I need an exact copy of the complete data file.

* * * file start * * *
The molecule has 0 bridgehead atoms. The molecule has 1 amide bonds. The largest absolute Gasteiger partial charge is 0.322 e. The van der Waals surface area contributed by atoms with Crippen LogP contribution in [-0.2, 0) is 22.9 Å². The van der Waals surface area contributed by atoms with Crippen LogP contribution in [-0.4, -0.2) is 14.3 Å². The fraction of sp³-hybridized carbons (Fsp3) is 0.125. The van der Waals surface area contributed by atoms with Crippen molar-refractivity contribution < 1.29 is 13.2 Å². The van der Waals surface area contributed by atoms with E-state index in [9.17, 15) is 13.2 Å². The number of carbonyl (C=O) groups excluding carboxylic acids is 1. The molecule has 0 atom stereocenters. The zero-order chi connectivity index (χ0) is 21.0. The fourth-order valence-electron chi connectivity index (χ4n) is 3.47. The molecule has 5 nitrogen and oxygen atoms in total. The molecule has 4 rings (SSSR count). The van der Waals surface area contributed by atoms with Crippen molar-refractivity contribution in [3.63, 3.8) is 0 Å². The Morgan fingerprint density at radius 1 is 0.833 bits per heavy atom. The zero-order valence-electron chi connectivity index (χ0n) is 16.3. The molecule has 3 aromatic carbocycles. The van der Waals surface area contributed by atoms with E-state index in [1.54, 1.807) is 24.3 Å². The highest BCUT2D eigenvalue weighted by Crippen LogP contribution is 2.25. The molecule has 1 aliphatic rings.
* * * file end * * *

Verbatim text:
The molecule has 0 bridgehead atoms. The molecule has 1 amide bonds. The largest absolute Gasteiger partial charge is 0.322 e. The van der Waals surface area contributed by atoms with Crippen LogP contribution in [-0.2, 0) is 22.9 Å². The van der Waals surface area contributed by atoms with Crippen LogP contribution in [-0.4, -0.2) is 14.3 Å². The fraction of sp³-hybridized carbons (Fsp3) is 0.125. The van der Waals surface area contributed by atoms with Crippen molar-refractivity contribution < 1.29 is 13.2 Å². The van der Waals surface area contributed by atoms with E-state index in [9.17, 15) is 13.2 Å². The number of carbonyl (C=O) groups excluding carboxylic acids is 1. The molecule has 0 atom stereocenters. The zero-order chi connectivity index (χ0) is 21.0. The fourth-order valence-electron chi connectivity index (χ4n) is 3.47. The molecule has 5 nitrogen and oxygen atoms in total. The molecule has 4 rings (SSSR count). The van der Waals surface area contributed by atoms with Crippen molar-refractivity contribution in [3.63, 3.8) is 0 Å². The Morgan fingerprint density at radius 1 is 0.833 bits per heavy atom. The zero-order valence-electron chi connectivity index (χ0n) is 16.3. The molecule has 3 aromatic carbocycles. The van der Waals surface area contributed by atoms with E-state index in [1.54, 1.807) is 24.3 Å². The highest BCUT2D eigenvalue weighted by Crippen LogP contribution is 2.25. The molecule has 1 aliphatic rings.